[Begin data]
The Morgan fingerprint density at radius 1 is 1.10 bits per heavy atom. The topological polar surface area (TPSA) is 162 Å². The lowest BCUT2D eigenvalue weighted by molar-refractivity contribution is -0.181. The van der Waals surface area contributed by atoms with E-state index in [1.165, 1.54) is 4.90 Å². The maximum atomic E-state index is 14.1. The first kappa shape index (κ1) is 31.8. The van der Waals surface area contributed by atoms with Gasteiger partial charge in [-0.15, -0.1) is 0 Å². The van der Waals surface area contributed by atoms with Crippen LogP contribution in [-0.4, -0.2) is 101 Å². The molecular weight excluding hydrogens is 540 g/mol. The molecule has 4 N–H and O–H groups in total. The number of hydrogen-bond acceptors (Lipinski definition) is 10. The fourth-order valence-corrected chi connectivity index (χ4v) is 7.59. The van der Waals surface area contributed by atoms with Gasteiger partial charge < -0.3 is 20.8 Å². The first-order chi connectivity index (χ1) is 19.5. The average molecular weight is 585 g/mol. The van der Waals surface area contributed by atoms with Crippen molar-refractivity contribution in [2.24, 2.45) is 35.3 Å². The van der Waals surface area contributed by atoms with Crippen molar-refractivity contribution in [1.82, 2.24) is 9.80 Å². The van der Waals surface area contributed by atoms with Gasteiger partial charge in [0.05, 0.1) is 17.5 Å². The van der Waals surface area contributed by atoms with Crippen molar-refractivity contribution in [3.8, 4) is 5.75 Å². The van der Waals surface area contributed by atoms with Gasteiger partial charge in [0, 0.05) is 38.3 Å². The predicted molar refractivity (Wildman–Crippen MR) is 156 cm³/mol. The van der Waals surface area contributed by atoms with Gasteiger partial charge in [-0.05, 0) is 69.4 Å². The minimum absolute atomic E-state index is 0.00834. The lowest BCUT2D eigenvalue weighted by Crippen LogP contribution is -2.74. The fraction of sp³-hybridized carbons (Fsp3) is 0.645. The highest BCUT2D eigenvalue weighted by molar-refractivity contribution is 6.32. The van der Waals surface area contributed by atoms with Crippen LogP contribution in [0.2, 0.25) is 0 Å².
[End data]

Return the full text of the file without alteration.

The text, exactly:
The Morgan fingerprint density at radius 1 is 1.10 bits per heavy atom. The topological polar surface area (TPSA) is 162 Å². The lowest BCUT2D eigenvalue weighted by molar-refractivity contribution is -0.181. The van der Waals surface area contributed by atoms with E-state index in [1.165, 1.54) is 4.90 Å². The maximum atomic E-state index is 14.1. The first kappa shape index (κ1) is 31.8. The van der Waals surface area contributed by atoms with Gasteiger partial charge in [-0.15, -0.1) is 0 Å². The van der Waals surface area contributed by atoms with Crippen LogP contribution in [-0.4, -0.2) is 101 Å². The molecular weight excluding hydrogens is 540 g/mol. The molecule has 4 N–H and O–H groups in total. The number of hydrogen-bond acceptors (Lipinski definition) is 10. The fourth-order valence-corrected chi connectivity index (χ4v) is 7.59. The van der Waals surface area contributed by atoms with Gasteiger partial charge < -0.3 is 20.8 Å². The first-order chi connectivity index (χ1) is 19.5. The average molecular weight is 585 g/mol. The van der Waals surface area contributed by atoms with Crippen molar-refractivity contribution in [2.24, 2.45) is 35.3 Å². The van der Waals surface area contributed by atoms with Crippen molar-refractivity contribution in [1.82, 2.24) is 9.80 Å². The van der Waals surface area contributed by atoms with Gasteiger partial charge in [0.05, 0.1) is 17.5 Å². The van der Waals surface area contributed by atoms with Crippen molar-refractivity contribution in [3.8, 4) is 5.75 Å². The van der Waals surface area contributed by atoms with Gasteiger partial charge in [0, 0.05) is 38.3 Å². The predicted molar refractivity (Wildman–Crippen MR) is 156 cm³/mol. The van der Waals surface area contributed by atoms with Gasteiger partial charge in [-0.05, 0) is 69.4 Å². The minimum absolute atomic E-state index is 0.00834. The lowest BCUT2D eigenvalue weighted by Crippen LogP contribution is -2.74. The fraction of sp³-hybridized carbons (Fsp3) is 0.645. The highest BCUT2D eigenvalue weighted by molar-refractivity contribution is 6.32. The van der Waals surface area contributed by atoms with Crippen LogP contribution in [0.2, 0.25) is 0 Å².